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Isn't everybody selfish?

asked Sep 16 '10 at 22:02

AeonMcN's gravatar image

AeonMcN ♦

edited Oct 04 '10 at 10:18

Greg%20Perkins's gravatar image

Greg Perkins ♦♦

To say that everyone is selfish is to define the term out of any valid meaning.

Clearly, some actions are self-destructive. That they are chosen does not change their nature.

Simply wanting to take action that's against your own interests doesn't transform it into action that's for your interests.

(Sep 17 '10 at 15:23) Robert Nasir ♦ Robert%20Nasir's gravatar image

Of course, this logic only applies to an objective analysis.

For example, on the premise of determinism, you could make that claim ... since determinism, the notion that one's actions cannot truly be chosen, implies that no evaluation of an action, as for or against one's interests, has meaning.

Similarly, on the religious premise, Original Sin implies that ALL of man's actions are tainted. "Selfishness" becomes the believer's description for ANY self-motivated action not ruthlessly fought by a constant (and doomed) struggle for self-denial.

(Sep 17 '10 at 15:24) Robert Nasir ♦ Robert%20Nasir's gravatar image


Definitely not.

The notion that all actions can be defined as selfish is called psychological egoism. It is refuted nicely in Nathaniel Branden's essay "Isn't Everyone Selfish" in Ayn Rand's book The Virtue of Selfishness:

The basic fallacy in the "everyone is selfish" argument consists of an extraordinarily crude equivocation. It is a psychological truism -- a tautology -- that all purposeful behavior is motivated. But to equate "motivated behavior" with "selfish behavior" is to blank out the distinction between an elementary fact of human psychology and the phenomenon of ethical choice. It is to evade the central problem of ethics, namely: by what is man to be motivated?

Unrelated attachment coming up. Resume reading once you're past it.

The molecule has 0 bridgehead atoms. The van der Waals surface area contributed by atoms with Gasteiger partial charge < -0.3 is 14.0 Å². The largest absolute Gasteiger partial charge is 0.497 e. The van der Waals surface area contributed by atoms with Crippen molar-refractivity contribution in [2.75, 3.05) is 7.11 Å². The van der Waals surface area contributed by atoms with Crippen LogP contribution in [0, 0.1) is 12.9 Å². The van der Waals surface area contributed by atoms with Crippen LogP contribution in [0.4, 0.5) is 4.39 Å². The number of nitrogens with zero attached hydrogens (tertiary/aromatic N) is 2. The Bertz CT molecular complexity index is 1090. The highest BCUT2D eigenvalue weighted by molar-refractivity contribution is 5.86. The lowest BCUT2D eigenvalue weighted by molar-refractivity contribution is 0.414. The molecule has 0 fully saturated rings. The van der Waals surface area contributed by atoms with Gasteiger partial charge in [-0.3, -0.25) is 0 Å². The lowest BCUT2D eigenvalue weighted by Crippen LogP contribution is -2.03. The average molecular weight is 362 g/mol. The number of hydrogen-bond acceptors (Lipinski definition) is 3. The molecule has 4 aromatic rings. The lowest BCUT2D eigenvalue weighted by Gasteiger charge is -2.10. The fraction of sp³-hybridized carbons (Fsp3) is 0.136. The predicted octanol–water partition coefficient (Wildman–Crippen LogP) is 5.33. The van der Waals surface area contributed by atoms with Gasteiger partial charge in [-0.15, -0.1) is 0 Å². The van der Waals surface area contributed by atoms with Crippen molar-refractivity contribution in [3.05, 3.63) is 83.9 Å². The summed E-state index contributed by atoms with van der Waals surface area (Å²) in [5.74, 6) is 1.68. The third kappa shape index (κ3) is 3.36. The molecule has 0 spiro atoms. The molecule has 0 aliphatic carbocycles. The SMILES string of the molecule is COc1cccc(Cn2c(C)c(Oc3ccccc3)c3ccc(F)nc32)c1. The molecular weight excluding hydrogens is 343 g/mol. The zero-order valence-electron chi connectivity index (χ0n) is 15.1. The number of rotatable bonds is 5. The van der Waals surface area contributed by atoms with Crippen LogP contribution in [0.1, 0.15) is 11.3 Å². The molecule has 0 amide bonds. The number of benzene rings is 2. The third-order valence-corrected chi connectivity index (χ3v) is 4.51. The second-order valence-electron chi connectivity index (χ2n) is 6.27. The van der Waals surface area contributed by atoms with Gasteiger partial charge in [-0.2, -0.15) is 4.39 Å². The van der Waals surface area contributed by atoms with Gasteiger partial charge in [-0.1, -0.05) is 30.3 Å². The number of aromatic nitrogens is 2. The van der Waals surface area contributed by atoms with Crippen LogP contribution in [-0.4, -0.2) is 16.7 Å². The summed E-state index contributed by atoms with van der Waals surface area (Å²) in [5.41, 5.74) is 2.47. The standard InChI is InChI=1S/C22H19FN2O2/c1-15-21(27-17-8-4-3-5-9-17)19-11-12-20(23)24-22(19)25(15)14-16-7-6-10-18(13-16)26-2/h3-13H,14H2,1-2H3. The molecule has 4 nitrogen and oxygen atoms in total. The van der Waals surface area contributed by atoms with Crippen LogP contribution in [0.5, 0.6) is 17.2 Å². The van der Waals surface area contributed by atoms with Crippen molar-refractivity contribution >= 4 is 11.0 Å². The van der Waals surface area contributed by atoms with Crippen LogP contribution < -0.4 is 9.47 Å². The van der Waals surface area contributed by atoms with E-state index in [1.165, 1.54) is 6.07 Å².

Psychological egoism doesn't even rise to the level of a false theory of ethics. It is a non-theory that abdicates responsibility for offering principles to guide human choices.

There is a reason why Rand called selfishness a virtue. Self-interest is not automatic; it must be understood and chosen.

answered Sep 30 '10 at 07:34

Andrew%20Dalton's gravatar image

Andrew Dalton ♦

Everybody could be considered selfish in the sense that they do their best to achieve the values of their philosophy, whether consciously or unconsciously. However, Objectivism is centered around a more specific definition of selfishness--rational selfishness. Rational selfishness is different from the popular idea of selfishness by virtue of being a product of the conscious mind. A rationally selfish person consciously chooses his philosophy and consciously choose his actions in accordance with that philosophy.

So, it would be incorrect to say that everyone is selfish in the way that Objectivists means it.

answered Sep 17 '10 at 07:46

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dennis ♦

I think this answer is weak at best. It's not true that does their best to achieve the values of their philosophy. Some people don't do their best at anything. Some people don't have a philosophy. Some people don't even have values.

(Oct 01 '10 at 05:01) jasoncrawford ♦ jasoncrawford's gravatar image

I agree with Jason. Objectivism, in recommending selfishness, doesn't just recommend that you be selfish in a particular way. Ayn Rand claimed that most people don't know what the term "selfish" really means, and that they label, as selfish, many acts which are selfless, and vice versa.

Selfish behavior is not synonymous with motivated behavior, with rational selfishness being a subclass of that. Selfish behavior is rational behavior. And not everyone is rational.

(Oct 01 '10 at 10:40) John Paquette ♦ John%20Paquette's gravatar image

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Asked: Sep 16 '10 at 22:02

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Last updated: Oct 04 '10 at 10:18